Just two years ago, a local real-estate agent was honored for reporting a white seller, a former state judge, who refused to sell to a black family in nearby River Rouge. The seller lived in another home on the street and did not want the first property to go to a black family.
In cities like Warren the racial contrast is remarkable. The small subdivisions just north of Eight Mile look almost like replicas of the neighborhoods on the south side in Detroit. The streets on both sides are lined with small, largely well-kept houses populated mostly by blue-collar workers.
But color line remains marked. When a Warren high school put up new basketball hoops here and blacks began coming north to use them, the district's response was to take the rims down. The school said neighborhood complaints about noise were the reason, but many suspected subtle racism.
However, whites who live in the area maintain they face complicated issues. Even if they harbor no racial animosity, they say they are hostage to the environment. Because area whites don't want to live near blacks, the arrival of a single black family in their neighborhood means their property values will likely drop.
And, of course, the long-standing racial tensions here also mean blacks are not particularly interested in living near whites - particularly in some areas.
Sipping a cup of coffee at a mall food court, Rosie Willoughby, who is black, says the racial tensions in the area are at times daunting.
"We all have to get along," she says. "And I think a lot of things have gotten better. I don't think there is as much harassment as there used to be in those areas. But the truth is, I don't go to those places too much. I'd rather just stay in Detroit and mind my own business."
Many blacks, even those with the money to leave the city of Detroit, decide to do the same thing.
While the picture often painted of this city by the national media is one of utter devastation, there are pockets that look as though they were preserved from the 1950s, where large, well-kept homes remain and black families live.
When black families do move out into the suburbs they often face unique challenges. Kenneth Mitchell, who is black and grew up in a house just south of Eight Mile, now lives in a large home in the city of Sterling Heights, which is 91 percent white, with his wife and two young sons, seven miles out from Detroit. "We've got great neighbors and everyone knows the kids," he says. "Overall it's been wonderful."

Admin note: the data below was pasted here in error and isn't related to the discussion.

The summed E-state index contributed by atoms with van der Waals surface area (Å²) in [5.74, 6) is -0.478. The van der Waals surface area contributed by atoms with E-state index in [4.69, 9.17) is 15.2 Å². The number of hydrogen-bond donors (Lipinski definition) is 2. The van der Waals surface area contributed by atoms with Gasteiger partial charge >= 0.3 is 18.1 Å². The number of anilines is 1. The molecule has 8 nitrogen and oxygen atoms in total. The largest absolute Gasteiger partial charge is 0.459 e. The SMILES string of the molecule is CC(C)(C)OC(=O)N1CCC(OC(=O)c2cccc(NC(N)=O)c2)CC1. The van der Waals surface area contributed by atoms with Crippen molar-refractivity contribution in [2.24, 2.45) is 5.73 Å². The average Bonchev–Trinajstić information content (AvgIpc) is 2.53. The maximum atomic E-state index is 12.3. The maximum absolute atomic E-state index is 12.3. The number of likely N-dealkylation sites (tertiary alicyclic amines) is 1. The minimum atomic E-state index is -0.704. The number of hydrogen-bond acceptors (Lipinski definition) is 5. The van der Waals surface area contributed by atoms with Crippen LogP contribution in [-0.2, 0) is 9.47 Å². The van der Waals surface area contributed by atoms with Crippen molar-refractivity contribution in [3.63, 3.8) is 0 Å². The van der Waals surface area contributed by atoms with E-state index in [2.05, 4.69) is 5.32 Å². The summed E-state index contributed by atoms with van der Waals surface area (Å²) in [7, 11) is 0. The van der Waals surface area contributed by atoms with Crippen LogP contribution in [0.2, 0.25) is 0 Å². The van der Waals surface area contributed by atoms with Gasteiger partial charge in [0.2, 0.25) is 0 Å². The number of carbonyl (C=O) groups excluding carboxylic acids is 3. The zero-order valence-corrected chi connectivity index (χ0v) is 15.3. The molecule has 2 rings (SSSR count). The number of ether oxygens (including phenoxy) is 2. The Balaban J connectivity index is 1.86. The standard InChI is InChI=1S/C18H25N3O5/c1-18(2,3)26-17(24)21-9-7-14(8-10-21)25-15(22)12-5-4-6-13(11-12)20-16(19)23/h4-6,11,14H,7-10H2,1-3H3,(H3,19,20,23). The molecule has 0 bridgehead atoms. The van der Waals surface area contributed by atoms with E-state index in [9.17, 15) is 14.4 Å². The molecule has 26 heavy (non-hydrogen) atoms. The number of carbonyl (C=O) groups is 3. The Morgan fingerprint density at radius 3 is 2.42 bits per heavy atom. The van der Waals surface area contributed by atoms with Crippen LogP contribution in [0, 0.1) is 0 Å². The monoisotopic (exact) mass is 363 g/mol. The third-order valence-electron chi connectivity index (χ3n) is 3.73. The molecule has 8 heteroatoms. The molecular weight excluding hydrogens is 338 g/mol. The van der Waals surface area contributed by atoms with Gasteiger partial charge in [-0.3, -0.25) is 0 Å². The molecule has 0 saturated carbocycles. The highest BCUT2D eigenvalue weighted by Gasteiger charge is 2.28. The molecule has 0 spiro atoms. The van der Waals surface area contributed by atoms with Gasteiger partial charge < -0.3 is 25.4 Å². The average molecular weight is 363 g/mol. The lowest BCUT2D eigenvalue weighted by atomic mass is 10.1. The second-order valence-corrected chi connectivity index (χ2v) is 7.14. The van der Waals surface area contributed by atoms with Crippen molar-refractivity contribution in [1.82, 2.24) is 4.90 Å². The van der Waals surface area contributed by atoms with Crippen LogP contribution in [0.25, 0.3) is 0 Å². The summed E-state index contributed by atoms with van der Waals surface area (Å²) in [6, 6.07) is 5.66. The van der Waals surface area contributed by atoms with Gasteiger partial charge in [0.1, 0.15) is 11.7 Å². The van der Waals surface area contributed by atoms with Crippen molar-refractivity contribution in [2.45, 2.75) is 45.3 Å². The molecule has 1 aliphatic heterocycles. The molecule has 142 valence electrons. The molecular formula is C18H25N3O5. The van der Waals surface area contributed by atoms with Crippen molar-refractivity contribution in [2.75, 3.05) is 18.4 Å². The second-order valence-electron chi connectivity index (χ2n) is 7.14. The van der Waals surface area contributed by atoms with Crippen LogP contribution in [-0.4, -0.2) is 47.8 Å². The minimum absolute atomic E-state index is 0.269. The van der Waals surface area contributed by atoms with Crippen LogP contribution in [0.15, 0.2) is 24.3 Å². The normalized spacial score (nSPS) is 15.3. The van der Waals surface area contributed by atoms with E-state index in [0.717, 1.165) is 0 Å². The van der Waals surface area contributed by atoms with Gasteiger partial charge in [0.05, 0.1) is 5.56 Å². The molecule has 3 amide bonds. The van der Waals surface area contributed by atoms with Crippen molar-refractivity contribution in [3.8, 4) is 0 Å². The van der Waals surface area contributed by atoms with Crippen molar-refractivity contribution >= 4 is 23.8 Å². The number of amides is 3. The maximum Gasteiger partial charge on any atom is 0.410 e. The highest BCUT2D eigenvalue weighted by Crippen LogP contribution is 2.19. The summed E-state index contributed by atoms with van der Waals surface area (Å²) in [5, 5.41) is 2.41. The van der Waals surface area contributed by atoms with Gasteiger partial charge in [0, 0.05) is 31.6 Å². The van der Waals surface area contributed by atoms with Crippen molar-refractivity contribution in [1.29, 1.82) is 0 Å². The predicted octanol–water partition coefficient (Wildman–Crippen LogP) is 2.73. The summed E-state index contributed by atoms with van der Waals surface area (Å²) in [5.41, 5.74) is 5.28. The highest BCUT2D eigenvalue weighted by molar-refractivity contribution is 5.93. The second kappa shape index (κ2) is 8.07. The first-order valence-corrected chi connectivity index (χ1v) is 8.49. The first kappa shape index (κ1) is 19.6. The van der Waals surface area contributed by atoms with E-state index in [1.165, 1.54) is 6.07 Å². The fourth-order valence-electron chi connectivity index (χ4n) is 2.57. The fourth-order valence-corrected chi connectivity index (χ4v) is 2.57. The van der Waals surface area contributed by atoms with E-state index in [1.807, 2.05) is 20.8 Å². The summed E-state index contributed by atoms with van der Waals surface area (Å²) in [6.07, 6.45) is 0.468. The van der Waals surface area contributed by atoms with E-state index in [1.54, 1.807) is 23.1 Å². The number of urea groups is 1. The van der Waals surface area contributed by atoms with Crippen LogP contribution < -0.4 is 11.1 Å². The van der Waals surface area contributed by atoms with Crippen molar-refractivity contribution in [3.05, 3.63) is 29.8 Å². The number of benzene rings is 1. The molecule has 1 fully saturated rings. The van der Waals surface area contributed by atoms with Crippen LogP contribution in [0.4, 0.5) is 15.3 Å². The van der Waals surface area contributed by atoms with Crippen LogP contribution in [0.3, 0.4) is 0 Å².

Mitchell moved back to the area three years ago after living in a Los Angeles suburb where "people lived where they wanted" and race issues were largely nonexistent. He was determined to live the same way when he moved back to the Detroit area. "This is the most racially charged area I have ever seen," he says. "People don't talk about it, but it hangs over everything. But I don't want to live that way."
Still, Mitchell faces problems. One neighbor refuses to let his daughter play with Mitchell's sons. And Mitchell's own relatives, who still live in Detroit, tell him he shouldn't have moved out of the city.
"There is this thing that goes back years and years and years, that when you cross Eight Mile you've got to watch your back," he says. "For some of them it's been so long they now have no desire to cross Eight Mile." He shakes his head and smiles. "It's going to take time. It's going to take a long time."
Looking around this city there are signs of hope that Detroit's history of segregation may eventually wear down.
Cliff Schrepp, of the Fair Housing Center, says he's beginning to see changes.
On Woodward Avenue in the downtown area, for instance, young whites are moving into lofts and condos. The computer company Compuware is building its new world headquarters in that vicinity. That may draw young, creative computer workers to the booming spot where, increasingly, blacks and whites eat, drink, and dance together.
Some of the city's grand old areas - Indian Village, Palmer Woods, Edison Park - are also starting to take on a multiracial diversity.
"I've had some listings in those areas and we're starting to get some young white couples interested in moving down there," says Ms. Libbett, of the real estate board. "We're starting to get some people looking to live in a more diverse area."